The fact is, an absence means a lot more to Hussam than to me. Once he goes over the rather generous allowance of absences he is afforded in order to keep earning his stipend, it's all over for him.

So why was I shouting to be heard over the pre-gerund clamor?

I tried a little experiment. I started lowering my voice...

Here, Mister V.
Right here teacher.

I lowered it further...


By the end of the alphabet I was practically whispering. No kidding. My voice was low enough that I could barely hear myself!

Without a noise meter I couldn't say whether the ambient noise had gone down. If so, I don't think it was by much. But some of these 21- and 22-year-olds were sitting in the very back row of the room and they could hear me just as well as if the room had one of those acoustic domes where you can hear someone whisper from 30 meters.

It was eerie. A face--Muadh, Nasser, Omar--would pop up from behind a screen of students saying "Here Mister V!"

From this I draw two conclusions:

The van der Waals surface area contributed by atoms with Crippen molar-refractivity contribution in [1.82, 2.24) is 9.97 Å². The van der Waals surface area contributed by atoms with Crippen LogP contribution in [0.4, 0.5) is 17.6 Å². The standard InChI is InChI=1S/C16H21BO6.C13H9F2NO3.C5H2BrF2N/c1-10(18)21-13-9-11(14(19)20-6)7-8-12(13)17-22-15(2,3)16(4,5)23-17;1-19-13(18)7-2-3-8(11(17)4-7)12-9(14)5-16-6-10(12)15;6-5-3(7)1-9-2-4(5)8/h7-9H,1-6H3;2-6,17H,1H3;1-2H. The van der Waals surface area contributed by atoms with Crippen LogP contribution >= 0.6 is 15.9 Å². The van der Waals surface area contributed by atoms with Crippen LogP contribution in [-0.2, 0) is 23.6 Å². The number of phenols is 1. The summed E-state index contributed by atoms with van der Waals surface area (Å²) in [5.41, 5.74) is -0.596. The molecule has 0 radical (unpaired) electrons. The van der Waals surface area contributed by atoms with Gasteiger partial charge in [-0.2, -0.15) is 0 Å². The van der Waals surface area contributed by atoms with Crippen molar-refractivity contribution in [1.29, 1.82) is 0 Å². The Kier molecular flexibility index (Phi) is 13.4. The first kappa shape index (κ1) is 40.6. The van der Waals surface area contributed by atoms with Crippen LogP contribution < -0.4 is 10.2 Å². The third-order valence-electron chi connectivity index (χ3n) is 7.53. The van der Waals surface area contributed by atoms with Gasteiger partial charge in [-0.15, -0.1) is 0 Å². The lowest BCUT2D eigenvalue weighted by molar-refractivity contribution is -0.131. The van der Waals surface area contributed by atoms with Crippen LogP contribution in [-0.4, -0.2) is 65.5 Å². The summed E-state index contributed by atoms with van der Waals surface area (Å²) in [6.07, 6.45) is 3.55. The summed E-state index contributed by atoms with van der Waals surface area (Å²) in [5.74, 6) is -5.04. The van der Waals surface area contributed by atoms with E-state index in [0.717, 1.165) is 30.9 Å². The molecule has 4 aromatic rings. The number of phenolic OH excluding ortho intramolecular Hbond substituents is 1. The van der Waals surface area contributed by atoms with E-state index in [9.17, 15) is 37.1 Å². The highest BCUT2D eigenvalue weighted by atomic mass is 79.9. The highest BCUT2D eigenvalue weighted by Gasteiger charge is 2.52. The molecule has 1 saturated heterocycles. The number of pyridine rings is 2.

1) Never underestimate the ability of young-eared Saudis to hear at a distance.
2) People hear what they need to hear.

It's nice to get a lesson from the students.

If only we have ears to hear it.

Friday, September 10, 2010

Wednesday, August 4, 2010

Top 20 Middle East travel tips

Having trekked from Riyadh to Amman, Jordan to Sharm el-Sheikh, Egypt to Beirut to Istanbul and thence to London, Chicago and Phoenix in the past few months, there are few things I've learned that you may find helpful.

Of course these are nothing compared to significant world travelers like my sister or niece so I've cadged a few items from them.

1. Most people planning a vacation like to book a direct flight to their destination. But I found that by accepting a hefty layover in a desirable city, you can actually double your adventure. In fact, if you plan it right and are careful not to miss your flights, it's almost like the airline is saying "How'd you like a free trip to Beirut as long as you're heading toward Istanbul?" The trick is to give yourself at least 6 or 7 hours, quiz some locals about the distance and typical cab fares into the city, get a transit visa (if necessary) and then simply let your spirit take you where it will. Caution: a lot of airports won't have storage lockers so you may have to haul your carry ons with you.